Highest interest rate vs. Snowball

So there seem to be two prevailing ideas about how to pay off loans/credit cards/etc. Highest interest rate first, which is self-explanatory, and the snowball approach, in which you pay off the smallest loan first and go upward from there.

The appeal of the latter option is that it is psychologically more satisfying. Smaller loans seem easier to tackle and provide more immediate gratification once paid off. But I have heard different people say this doesn’t make sense because you could have a much higher interest rate on a larger loan (which is all around worse) that sits around while you pay down smaller loans just because they are smaller. I agree that it doesn’t make sense.

The whole point of accelerated payoff is to avoid paying interest that would otherwise have accrued. With zero percent interest rates (given a market like ours now in which money in the bank doesn’t really make interest either), there would be no advantage to early payoff other than not being in debt.

But the thing that bothers me about “highest interest rate first” is that this does not necessarily mean most interest paid in reality. Say you have a $1,000 debt at 8% interest rate, which would generate $80 interest in a year. And say you also have a $10,000 loan at 2% interest rate that generates $200 interest in a year. I would rather pay down the low 2% loan because it is generating overall more interest due to the higher balance. (With targeted accelerated payments the larger, lower interest rate loan would at some point reduce to accruing the same amount of interest as the higher interest rate loan – probably around $3600.) At that point I would want to switch back to paying the higher interest rate loan.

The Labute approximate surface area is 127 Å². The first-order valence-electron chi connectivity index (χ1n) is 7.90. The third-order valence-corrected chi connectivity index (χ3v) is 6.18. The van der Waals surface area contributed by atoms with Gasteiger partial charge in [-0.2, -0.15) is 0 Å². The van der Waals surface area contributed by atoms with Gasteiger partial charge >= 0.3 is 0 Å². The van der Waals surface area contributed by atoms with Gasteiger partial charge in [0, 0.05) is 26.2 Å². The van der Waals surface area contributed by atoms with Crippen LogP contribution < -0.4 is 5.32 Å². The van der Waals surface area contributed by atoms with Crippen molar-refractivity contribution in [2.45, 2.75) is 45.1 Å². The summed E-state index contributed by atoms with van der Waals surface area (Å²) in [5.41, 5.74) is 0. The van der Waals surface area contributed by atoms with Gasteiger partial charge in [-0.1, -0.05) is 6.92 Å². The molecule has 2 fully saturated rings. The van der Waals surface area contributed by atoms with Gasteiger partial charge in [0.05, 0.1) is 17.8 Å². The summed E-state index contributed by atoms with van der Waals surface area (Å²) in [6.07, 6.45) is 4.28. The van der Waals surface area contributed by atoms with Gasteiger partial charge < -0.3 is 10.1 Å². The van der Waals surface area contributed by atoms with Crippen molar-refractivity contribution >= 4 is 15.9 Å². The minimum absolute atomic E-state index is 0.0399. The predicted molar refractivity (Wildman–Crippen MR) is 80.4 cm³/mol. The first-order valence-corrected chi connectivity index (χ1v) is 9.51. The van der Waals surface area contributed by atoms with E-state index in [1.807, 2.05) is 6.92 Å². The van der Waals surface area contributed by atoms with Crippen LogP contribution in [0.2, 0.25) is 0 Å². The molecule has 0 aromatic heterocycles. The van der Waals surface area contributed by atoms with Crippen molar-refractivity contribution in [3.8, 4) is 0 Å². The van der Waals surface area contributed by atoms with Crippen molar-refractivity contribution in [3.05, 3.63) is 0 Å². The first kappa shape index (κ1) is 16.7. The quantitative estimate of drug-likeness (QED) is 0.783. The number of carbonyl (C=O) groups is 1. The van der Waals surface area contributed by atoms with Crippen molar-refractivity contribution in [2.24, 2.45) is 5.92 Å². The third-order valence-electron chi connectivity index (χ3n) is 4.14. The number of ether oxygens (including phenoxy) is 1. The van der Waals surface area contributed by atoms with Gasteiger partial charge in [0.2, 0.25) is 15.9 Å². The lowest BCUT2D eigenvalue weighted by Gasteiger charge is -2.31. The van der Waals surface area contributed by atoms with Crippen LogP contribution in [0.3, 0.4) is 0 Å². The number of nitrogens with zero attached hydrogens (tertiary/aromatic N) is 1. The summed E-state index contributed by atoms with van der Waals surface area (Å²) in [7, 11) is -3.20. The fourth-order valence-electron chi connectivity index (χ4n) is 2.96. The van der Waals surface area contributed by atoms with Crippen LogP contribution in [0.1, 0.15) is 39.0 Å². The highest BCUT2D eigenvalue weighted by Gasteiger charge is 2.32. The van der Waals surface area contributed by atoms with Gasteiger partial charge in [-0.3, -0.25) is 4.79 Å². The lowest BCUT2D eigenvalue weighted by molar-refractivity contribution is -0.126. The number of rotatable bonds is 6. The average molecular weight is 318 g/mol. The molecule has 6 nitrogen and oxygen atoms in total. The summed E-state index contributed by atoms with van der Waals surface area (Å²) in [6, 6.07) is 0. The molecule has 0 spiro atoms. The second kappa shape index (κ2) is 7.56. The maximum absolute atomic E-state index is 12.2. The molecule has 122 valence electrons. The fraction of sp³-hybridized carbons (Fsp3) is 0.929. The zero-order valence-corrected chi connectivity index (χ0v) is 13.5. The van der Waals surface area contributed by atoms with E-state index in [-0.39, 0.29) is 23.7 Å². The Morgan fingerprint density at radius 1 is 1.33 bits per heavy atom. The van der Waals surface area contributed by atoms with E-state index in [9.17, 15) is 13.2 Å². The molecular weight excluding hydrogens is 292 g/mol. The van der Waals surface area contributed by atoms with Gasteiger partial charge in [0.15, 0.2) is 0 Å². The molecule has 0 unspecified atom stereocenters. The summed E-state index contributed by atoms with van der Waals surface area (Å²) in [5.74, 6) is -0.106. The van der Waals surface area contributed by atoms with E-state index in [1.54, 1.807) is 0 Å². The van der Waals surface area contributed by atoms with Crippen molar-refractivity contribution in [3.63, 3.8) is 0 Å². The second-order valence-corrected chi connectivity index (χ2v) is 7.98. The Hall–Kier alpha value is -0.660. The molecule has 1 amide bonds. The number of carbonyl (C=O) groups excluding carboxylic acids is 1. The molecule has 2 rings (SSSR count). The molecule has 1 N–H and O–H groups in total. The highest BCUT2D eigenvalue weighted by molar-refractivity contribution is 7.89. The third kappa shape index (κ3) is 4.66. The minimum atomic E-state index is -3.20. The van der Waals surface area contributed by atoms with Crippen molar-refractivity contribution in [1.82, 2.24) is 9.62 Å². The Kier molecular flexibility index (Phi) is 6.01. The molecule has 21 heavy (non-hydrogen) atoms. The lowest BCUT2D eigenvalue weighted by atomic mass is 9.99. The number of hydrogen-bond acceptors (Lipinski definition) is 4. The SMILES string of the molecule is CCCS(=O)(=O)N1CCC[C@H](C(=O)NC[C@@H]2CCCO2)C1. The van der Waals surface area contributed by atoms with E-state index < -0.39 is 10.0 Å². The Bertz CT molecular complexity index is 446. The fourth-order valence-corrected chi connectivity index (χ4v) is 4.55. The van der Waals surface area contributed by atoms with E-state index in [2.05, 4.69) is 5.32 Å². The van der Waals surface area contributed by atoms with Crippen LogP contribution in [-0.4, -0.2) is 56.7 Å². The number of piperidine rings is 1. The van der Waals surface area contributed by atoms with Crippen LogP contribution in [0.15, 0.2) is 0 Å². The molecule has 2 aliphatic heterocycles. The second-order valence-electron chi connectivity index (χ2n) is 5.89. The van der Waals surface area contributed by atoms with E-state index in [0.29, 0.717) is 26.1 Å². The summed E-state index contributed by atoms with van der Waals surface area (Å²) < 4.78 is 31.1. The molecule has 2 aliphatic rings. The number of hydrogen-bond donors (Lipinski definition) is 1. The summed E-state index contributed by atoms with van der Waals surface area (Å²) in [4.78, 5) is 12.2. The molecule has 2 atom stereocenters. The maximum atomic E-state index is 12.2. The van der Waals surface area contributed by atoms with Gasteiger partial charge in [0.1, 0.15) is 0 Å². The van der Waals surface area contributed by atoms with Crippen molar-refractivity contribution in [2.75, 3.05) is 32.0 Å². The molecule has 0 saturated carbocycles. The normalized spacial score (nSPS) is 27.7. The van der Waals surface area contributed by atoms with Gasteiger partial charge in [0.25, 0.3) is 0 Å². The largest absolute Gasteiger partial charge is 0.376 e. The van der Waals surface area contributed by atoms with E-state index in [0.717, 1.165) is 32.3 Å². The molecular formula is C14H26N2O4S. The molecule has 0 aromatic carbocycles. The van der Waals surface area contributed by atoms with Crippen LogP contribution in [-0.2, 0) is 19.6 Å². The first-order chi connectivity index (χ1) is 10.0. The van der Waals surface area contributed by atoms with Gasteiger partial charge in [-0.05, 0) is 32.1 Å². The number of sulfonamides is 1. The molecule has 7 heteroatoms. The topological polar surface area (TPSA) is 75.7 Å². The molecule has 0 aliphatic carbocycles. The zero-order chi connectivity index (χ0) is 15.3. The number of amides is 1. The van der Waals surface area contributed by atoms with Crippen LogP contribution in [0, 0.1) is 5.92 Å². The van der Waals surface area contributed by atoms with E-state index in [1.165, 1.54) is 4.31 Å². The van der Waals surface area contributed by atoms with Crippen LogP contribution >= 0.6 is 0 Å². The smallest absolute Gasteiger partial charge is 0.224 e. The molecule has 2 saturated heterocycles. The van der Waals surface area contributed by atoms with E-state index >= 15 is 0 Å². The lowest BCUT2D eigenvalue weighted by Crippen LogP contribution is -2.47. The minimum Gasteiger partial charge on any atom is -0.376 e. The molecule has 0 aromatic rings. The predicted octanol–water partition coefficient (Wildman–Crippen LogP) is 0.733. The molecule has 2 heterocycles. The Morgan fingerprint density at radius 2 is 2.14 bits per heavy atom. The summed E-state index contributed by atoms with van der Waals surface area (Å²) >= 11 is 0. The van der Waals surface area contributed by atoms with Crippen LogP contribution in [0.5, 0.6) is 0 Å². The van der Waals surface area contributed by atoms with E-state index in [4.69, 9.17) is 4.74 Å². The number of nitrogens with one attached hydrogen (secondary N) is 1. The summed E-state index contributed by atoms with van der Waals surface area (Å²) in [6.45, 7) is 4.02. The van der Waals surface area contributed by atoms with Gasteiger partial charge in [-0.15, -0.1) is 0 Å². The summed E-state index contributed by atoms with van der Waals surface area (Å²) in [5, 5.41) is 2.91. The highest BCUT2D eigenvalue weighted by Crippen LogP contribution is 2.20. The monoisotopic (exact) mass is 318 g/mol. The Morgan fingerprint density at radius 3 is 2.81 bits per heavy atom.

So why aren’t people talking about “highest amount of interest accrued” rather than “highest interest rate”? Just easier to define?

3/26/2013 Update:

Whoops, I was wrong.  Someone pointed out that even in this edge case, an extra payment of any amount would go straight to principal and make a bigger impact on the smaller loan than the larger loan.  Since the smaller loan in this case also has the higher interest rate, the reduction in the principal would also have a bigger impact on the amount of interest generated going forward.  Overall bigger impact.  This is why everyone talks about highest interest rate first.  Good to know!  Thank you, anonymous reader of my blog…

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